Mac OS X Server version 10.2.2 provides a robust new journaling feature for the Mac OS Extended (HFS+) file system that enhances server availability and fault resilience. Journaling protects the integrity of the file system on Xserve and other Mac OS X Server-based systems in the event of an unplanned shutdown or power failure. It also helps to maximize the uptime of servers and server-attached storage devices by dramatically expediting repairs to the affected volumes when the system restarts.
Essentially, journaling tracks all modifications and operations on the file system and keeps a log of these actions in a journal file. In the event of a failure, your Mac can use this file to restore the system to a working state. This eliminates the need for a file system check during startup. Instead, the system will replay the recent entries in the journal to correct any problems that may exist. As a result, downtime is greatly reduced and the effective stability of the system is increased. This is essential for many server environments, where downtime can result in serious losses.
While Apple indicates that journaling is only available in Mac OS X Server 10.2.2, it is also present in the client release of the OS. To enable journaling on Mac OS X Server, simply open up the Disk Utility application, select a volume, and click "Make journaled" on the Information pane. In desktop version of Mac OS X 10.2.2, however, you must use the command line (CLI).
WARNING! IF YOU DONiT KNOW WHAT YOU ARE DOING WITH THE MAC OS X COMMAND LINE, WE DO NOT RECOMMEND THAT YOU TURN ON JOURNALING USING THIS METHOD!!!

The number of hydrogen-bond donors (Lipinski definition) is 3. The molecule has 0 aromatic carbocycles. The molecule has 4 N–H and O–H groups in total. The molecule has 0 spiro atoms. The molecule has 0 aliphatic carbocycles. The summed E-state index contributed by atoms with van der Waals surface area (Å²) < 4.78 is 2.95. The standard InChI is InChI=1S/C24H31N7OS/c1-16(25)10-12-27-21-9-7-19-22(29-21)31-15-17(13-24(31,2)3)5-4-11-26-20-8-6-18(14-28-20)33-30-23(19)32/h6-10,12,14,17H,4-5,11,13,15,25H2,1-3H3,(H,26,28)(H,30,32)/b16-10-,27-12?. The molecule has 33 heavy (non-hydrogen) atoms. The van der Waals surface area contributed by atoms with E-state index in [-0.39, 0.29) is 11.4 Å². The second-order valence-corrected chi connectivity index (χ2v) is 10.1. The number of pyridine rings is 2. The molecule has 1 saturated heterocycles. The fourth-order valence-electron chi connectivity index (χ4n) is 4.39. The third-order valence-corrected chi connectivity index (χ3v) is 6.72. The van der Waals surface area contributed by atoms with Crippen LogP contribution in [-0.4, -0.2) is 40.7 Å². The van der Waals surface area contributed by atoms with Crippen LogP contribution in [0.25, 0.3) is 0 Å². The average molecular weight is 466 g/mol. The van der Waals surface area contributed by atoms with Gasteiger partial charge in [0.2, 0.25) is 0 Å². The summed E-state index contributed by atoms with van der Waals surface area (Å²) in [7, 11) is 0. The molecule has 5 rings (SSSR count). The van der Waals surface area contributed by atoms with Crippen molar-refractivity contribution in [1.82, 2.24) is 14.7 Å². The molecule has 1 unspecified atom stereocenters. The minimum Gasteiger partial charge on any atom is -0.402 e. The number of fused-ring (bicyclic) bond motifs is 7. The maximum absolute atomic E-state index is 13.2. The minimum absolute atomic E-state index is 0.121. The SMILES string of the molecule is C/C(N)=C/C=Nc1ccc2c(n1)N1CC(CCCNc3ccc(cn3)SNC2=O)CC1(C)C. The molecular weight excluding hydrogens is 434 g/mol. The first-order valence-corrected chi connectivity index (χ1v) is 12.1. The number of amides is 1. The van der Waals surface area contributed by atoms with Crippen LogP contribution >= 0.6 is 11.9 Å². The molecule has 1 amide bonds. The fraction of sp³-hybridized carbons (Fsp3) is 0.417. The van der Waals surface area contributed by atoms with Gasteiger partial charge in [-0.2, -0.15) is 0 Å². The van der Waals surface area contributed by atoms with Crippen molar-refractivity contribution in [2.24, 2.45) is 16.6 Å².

If you would like to learn more about journaling and the command line, visit our Hardcore X! forum, and ask questions of the command line fiends that hang out there. You can also find out more about the CLI in Mac OS X Command Line: 101, our series by Richard Burton.
If, despite the warning above, you wish to turn on journaling, open a Terminal window and type "sudo diskutil enableJournal /" (without the quotes). Enter the admin password at the prompt. This enables the journaling feature. To disable the journal, type "sudo diskutil disableJournal /" (also without the quotes). Thatis it.
It should also be noted that journaling can exact a toll in the form of CPU usage.
More information on journaling in Mac OS X can be found in an Apple technology PDF. The Mac OS X 10.2.2 update is available via the Software Update pane in the System Preferences. For discussion of Mac OS X, journaling, or other related topics, visit the TMO forums.